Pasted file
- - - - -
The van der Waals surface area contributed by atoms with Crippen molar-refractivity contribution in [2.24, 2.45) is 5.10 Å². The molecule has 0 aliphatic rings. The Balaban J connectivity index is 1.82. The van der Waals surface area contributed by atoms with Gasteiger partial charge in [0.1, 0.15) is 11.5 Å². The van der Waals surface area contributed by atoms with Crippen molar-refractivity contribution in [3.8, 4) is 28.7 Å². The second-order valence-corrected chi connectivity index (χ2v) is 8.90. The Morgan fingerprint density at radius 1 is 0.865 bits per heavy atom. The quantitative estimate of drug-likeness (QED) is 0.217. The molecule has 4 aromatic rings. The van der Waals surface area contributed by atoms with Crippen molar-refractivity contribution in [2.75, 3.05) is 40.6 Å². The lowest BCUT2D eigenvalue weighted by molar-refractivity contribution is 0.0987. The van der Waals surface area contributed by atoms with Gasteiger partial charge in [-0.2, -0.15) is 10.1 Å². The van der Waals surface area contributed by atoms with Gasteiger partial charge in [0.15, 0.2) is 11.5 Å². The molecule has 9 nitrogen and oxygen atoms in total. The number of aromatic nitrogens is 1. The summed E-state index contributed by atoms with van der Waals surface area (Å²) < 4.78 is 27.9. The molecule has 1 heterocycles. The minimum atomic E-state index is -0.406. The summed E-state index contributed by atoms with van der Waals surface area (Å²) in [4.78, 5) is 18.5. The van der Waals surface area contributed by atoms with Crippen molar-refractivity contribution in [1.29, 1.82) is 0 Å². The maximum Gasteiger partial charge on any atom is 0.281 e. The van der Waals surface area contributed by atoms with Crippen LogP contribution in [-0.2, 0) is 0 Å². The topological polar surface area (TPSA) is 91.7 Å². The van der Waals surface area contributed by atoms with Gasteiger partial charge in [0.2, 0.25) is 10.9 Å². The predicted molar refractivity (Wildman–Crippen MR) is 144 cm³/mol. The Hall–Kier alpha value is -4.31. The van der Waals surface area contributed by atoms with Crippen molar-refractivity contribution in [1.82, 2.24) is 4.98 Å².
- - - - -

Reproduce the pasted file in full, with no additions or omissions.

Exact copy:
The van der Waals surface area contributed by atoms with Crippen molar-refractivity contribution in [2.24, 2.45) is 5.10 Å². The molecule has 0 aliphatic rings. The Balaban J connectivity index is 1.82. The van der Waals surface area contributed by atoms with Gasteiger partial charge in [0.1, 0.15) is 11.5 Å². The van der Waals surface area contributed by atoms with Crippen molar-refractivity contribution in [3.8, 4) is 28.7 Å². The second-order valence-corrected chi connectivity index (χ2v) is 8.90. The Morgan fingerprint density at radius 1 is 0.865 bits per heavy atom. The quantitative estimate of drug-likeness (QED) is 0.217. The molecule has 4 aromatic rings. The van der Waals surface area contributed by atoms with Crippen molar-refractivity contribution in [2.75, 3.05) is 40.6 Å². The lowest BCUT2D eigenvalue weighted by molar-refractivity contribution is 0.0987. The van der Waals surface area contributed by atoms with Gasteiger partial charge in [-0.2, -0.15) is 10.1 Å². The van der Waals surface area contributed by atoms with Gasteiger partial charge in [0.15, 0.2) is 11.5 Å². The molecule has 9 nitrogen and oxygen atoms in total. The number of aromatic nitrogens is 1. The summed E-state index contributed by atoms with van der Waals surface area (Å²) < 4.78 is 27.9. The molecule has 1 heterocycles. The minimum atomic E-state index is -0.406. The summed E-state index contributed by atoms with van der Waals surface area (Å²) in [4.78, 5) is 18.5. The van der Waals surface area contributed by atoms with Crippen molar-refractivity contribution in [1.29, 1.82) is 0 Å². The maximum Gasteiger partial charge on any atom is 0.281 e. The van der Waals surface area contributed by atoms with Crippen LogP contribution in [-0.2, 0) is 0 Å². The topological polar surface area (TPSA) is 91.7 Å². The van der Waals surface area contributed by atoms with Gasteiger partial charge in [0.2, 0.25) is 10.9 Å². The predicted molar refractivity (Wildman–Crippen MR) is 144 cm³/mol. The Hall–Kier alpha value is -4.31. The van der Waals surface area contributed by atoms with Crippen molar-refractivity contribution in [1.82, 2.24) is 4.98 Å².